Help determining how to use functional programming and classical constructs?

So, I've struggled with this for many years now trying to figure this out in a way I can understand. I love iterators and the functions they provide (map, chunks, step_by, skip, ...). However, I come from a procedural/OOP background, which makes this transition to the "functional" way difficult for me in some areas (which is why Rust is so nice -- it lets me do either if I want to). What I'm struggling with is this: what is a nice way of figuring out when I should use a classical loop (for, while, loop) vs. a functional method (map, for_each, ...)? Take for example this loop for calculating CRCs:

        for i in buf.iter() {
            crc32 = CRC32_TAB[(crc32 ^ i) & 0xFF] ^ (crc32 >> 8);

Or this set of loops, nested within each other:

        // Compute CRC32 of partition array
        for address in self.header.part_entry_lba..self.header.first_usable_lba {
            let lba = (self.read_func)(address, 1);
            for partition_bytes in lba.chunks(self.header.part_size as usize) {
                crc_bytes.resize(crc_bytes.len() + partition_bytes.len(), 0);

In both of these loops, I haven't really used the full power of iterators. So, what are a good set of rules to remember/master about when to use advanced iterator methods (map, for_each, scan, ...) vs. classical iterator loops like the ones above? And is there some way of figuring out when to use either method of iteration?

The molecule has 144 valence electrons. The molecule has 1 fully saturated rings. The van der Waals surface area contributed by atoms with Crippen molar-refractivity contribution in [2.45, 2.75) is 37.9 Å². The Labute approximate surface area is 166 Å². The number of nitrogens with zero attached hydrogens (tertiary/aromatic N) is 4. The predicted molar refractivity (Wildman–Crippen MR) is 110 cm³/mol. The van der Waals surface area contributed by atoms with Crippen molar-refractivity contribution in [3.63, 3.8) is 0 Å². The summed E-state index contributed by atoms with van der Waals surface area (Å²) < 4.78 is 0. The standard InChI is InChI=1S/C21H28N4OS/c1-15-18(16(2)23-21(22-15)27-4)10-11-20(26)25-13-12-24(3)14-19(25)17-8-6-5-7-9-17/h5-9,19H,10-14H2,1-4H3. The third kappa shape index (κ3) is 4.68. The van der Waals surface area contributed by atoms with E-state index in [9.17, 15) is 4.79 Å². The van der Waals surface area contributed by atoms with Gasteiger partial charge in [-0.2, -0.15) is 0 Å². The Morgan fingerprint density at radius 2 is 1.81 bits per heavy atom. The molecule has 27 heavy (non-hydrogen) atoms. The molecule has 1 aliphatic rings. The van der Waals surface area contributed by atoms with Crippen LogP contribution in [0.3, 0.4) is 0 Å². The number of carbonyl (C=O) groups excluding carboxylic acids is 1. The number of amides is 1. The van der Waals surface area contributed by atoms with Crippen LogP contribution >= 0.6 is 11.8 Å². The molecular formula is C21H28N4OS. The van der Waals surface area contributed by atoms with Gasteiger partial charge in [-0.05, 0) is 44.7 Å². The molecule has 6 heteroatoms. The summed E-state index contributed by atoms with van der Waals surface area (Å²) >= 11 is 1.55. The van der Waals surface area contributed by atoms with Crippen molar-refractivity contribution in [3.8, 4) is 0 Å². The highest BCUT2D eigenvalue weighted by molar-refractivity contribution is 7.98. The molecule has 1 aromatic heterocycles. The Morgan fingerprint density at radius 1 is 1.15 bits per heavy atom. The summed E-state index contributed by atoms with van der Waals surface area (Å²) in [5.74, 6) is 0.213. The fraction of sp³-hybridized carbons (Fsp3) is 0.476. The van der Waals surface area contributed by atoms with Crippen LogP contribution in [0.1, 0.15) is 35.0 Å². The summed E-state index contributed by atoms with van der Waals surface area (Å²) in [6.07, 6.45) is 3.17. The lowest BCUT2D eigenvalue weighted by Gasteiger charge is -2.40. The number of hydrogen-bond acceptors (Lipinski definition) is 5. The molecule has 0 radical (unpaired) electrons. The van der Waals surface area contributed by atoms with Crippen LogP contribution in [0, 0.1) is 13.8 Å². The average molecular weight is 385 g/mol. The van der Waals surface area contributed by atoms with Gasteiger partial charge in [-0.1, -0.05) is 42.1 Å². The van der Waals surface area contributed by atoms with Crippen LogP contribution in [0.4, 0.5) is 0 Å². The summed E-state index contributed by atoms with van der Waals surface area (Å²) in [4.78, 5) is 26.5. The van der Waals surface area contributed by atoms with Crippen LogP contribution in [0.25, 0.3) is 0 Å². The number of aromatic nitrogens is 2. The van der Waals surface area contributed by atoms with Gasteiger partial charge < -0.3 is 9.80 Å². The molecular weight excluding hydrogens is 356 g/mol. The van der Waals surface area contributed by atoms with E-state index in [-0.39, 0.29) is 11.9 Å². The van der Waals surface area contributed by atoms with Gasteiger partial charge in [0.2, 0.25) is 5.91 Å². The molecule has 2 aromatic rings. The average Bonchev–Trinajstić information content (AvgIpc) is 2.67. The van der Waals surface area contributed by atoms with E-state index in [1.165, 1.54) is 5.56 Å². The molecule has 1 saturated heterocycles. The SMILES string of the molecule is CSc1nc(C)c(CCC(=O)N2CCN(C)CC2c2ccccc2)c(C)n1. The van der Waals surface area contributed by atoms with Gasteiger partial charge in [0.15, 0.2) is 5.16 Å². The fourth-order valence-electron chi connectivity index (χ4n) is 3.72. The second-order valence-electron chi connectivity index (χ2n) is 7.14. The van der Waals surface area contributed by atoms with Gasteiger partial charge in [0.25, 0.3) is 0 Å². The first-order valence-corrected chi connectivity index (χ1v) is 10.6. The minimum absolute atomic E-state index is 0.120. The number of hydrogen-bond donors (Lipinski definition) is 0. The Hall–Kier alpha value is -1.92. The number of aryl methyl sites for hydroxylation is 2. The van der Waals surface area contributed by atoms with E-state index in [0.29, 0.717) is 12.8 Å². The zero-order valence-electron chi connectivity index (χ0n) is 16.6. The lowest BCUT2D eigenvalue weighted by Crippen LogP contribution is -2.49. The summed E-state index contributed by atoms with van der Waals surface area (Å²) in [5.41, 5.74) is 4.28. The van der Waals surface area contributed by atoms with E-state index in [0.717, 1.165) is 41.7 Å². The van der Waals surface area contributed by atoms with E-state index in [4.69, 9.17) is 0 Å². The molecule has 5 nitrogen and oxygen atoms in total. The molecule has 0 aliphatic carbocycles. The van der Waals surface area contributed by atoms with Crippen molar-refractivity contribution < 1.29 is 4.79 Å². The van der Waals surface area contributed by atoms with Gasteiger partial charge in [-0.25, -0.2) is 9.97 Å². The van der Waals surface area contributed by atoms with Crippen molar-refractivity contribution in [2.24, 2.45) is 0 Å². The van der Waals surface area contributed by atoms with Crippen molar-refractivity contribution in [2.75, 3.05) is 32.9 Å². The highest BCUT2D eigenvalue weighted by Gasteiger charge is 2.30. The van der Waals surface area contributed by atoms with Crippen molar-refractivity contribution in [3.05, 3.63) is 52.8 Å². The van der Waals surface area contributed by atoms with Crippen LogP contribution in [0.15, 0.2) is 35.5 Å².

I'm not the best person to answer this but here is my experience:

  1. As a noob to Rust I try to discover the "idiomatic way". Which from reading here a while indicates I should get into iterators and all that functional programming style. That's all new and alien to me but I try to get used to it.

  2. Sometimes, after finding the iterator/functional way was horribly verbose, obscure and worst of all slow I ask for advice about it here.

  3. After much discussion it is concluded that good old style loop is the best way to get the job done.

My conclusion is that there is no hard and fast rule about this. I'm going to use iterators and such where they look nice, don't obscure what is going on and don't impact performance. Otherwise I'm going to make my code look as much like C as possible :slight_smile:

Yeah, that's sometimes what I do too. Was just wondering though since sometimes the more"functional" way seems a lot nicer.


I'm sure it depends a lot on where you come from. A lifelong C user might find it all alien gobbledygook, as I did, using all kind conceptual baggage like all the .zip, .fold, lambdas etc where a simple "for" loop and some "if"s would do.

Someone coming from the rarefied heights of Haskell will see it as natural.

I have stopped worrying about it. I write my code so that I will understand it next month when I read it again. If Rust is happy and clippy is happy then I'm happy.

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